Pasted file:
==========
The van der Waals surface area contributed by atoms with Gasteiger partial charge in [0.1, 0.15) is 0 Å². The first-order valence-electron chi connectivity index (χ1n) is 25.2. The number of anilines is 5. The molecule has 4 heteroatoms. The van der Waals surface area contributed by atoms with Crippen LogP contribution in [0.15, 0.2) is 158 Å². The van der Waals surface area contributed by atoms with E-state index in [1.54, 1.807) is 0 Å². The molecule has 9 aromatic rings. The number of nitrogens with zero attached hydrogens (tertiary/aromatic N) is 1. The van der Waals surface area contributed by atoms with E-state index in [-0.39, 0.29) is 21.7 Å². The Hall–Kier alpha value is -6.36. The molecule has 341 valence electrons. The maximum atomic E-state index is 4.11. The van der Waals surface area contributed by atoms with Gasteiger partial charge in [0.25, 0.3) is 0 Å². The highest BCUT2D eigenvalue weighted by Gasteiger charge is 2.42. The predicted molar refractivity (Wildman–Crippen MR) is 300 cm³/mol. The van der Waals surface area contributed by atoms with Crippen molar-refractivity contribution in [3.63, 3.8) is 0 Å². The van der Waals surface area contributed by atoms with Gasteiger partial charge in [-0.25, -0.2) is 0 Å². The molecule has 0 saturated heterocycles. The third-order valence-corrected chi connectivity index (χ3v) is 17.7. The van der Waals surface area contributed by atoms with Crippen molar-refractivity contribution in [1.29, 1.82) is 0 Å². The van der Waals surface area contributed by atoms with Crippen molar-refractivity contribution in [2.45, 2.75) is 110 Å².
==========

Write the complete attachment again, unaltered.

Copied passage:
The van der Waals surface area contributed by atoms with Gasteiger partial charge in [0.1, 0.15) is 0 Å². The first-order valence-electron chi connectivity index (χ1n) is 25.2. The number of anilines is 5. The molecule has 4 heteroatoms. The van der Waals surface area contributed by atoms with Crippen LogP contribution in [0.15, 0.2) is 158 Å². The van der Waals surface area contributed by atoms with E-state index in [1.54, 1.807) is 0 Å². The molecule has 9 aromatic rings. The number of nitrogens with zero attached hydrogens (tertiary/aromatic N) is 1. The van der Waals surface area contributed by atoms with E-state index in [-0.39, 0.29) is 21.7 Å². The Hall–Kier alpha value is -6.36. The molecule has 341 valence electrons. The maximum atomic E-state index is 4.11. The van der Waals surface area contributed by atoms with Gasteiger partial charge in [0.25, 0.3) is 0 Å². The highest BCUT2D eigenvalue weighted by Gasteiger charge is 2.42. The predicted molar refractivity (Wildman–Crippen MR) is 300 cm³/mol. The van der Waals surface area contributed by atoms with Crippen molar-refractivity contribution in [3.63, 3.8) is 0 Å². The van der Waals surface area contributed by atoms with Gasteiger partial charge in [-0.25, -0.2) is 0 Å². The molecule has 0 saturated heterocycles. The third-order valence-corrected chi connectivity index (χ3v) is 17.7. The van der Waals surface area contributed by atoms with Crippen molar-refractivity contribution in [1.29, 1.82) is 0 Å². The van der Waals surface area contributed by atoms with Crippen molar-refractivity contribution in [2.45, 2.75) is 110 Å².